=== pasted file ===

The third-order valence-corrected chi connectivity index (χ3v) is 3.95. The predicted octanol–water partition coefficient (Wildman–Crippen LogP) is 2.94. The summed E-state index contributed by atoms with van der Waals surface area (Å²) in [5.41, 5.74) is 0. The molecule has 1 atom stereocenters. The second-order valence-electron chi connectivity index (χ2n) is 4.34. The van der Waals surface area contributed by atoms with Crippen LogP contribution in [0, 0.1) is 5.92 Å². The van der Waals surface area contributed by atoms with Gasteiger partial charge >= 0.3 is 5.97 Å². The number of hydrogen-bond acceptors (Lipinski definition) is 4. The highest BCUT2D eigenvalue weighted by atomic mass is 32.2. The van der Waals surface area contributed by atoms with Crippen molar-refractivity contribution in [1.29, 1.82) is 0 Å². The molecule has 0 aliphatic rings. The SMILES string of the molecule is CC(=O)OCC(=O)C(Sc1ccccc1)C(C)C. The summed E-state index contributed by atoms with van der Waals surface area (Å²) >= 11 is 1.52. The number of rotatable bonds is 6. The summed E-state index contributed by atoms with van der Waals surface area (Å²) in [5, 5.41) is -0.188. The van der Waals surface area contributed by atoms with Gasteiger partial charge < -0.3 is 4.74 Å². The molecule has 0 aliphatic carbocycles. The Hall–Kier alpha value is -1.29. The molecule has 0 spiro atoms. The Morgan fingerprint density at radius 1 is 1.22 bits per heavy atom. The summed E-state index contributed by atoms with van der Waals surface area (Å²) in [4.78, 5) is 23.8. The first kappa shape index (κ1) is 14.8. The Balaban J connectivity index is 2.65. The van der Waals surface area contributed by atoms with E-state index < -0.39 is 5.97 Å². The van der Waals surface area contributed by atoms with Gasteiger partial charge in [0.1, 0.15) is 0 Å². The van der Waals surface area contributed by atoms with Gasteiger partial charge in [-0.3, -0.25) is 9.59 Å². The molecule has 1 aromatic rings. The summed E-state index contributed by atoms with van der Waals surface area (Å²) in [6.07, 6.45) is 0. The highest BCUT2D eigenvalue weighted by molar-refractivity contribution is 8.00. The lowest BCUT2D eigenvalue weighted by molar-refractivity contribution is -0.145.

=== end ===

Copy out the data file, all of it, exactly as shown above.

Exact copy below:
The third-order valence-corrected chi connectivity index (χ3v) is 3.95. The predicted octanol–water partition coefficient (Wildman–Crippen LogP) is 2.94. The summed E-state index contributed by atoms with van der Waals surface area (Å²) in [5.41, 5.74) is 0. The molecule has 1 atom stereocenters. The second-order valence-electron chi connectivity index (χ2n) is 4.34. The van der Waals surface area contributed by atoms with Crippen LogP contribution in [0, 0.1) is 5.92 Å². The van der Waals surface area contributed by atoms with Gasteiger partial charge >= 0.3 is 5.97 Å². The number of hydrogen-bond acceptors (Lipinski definition) is 4. The highest BCUT2D eigenvalue weighted by atomic mass is 32.2. The van der Waals surface area contributed by atoms with Crippen molar-refractivity contribution in [1.29, 1.82) is 0 Å². The molecule has 0 aliphatic rings. The SMILES string of the molecule is CC(=O)OCC(=O)C(Sc1ccccc1)C(C)C. The summed E-state index contributed by atoms with van der Waals surface area (Å²) >= 11 is 1.52. The number of rotatable bonds is 6. The summed E-state index contributed by atoms with van der Waals surface area (Å²) in [5, 5.41) is -0.188. The van der Waals surface area contributed by atoms with Gasteiger partial charge < -0.3 is 4.74 Å². The molecule has 0 aliphatic carbocycles. The Hall–Kier alpha value is -1.29. The molecule has 0 spiro atoms. The Morgan fingerprint density at radius 1 is 1.22 bits per heavy atom. The summed E-state index contributed by atoms with van der Waals surface area (Å²) in [4.78, 5) is 23.8. The first kappa shape index (κ1) is 14.8. The Balaban J connectivity index is 2.65. The van der Waals surface area contributed by atoms with E-state index < -0.39 is 5.97 Å². The van der Waals surface area contributed by atoms with Gasteiger partial charge in [0.1, 0.15) is 0 Å². The van der Waals surface area contributed by atoms with Gasteiger partial charge in [-0.3, -0.25) is 9.59 Å². The molecule has 1 aromatic rings. The summed E-state index contributed by atoms with van der Waals surface area (Å²) in [6.07, 6.45) is 0. The highest BCUT2D eigenvalue weighted by molar-refractivity contribution is 8.00. The lowest BCUT2D eigenvalue weighted by molar-refractivity contribution is -0.145.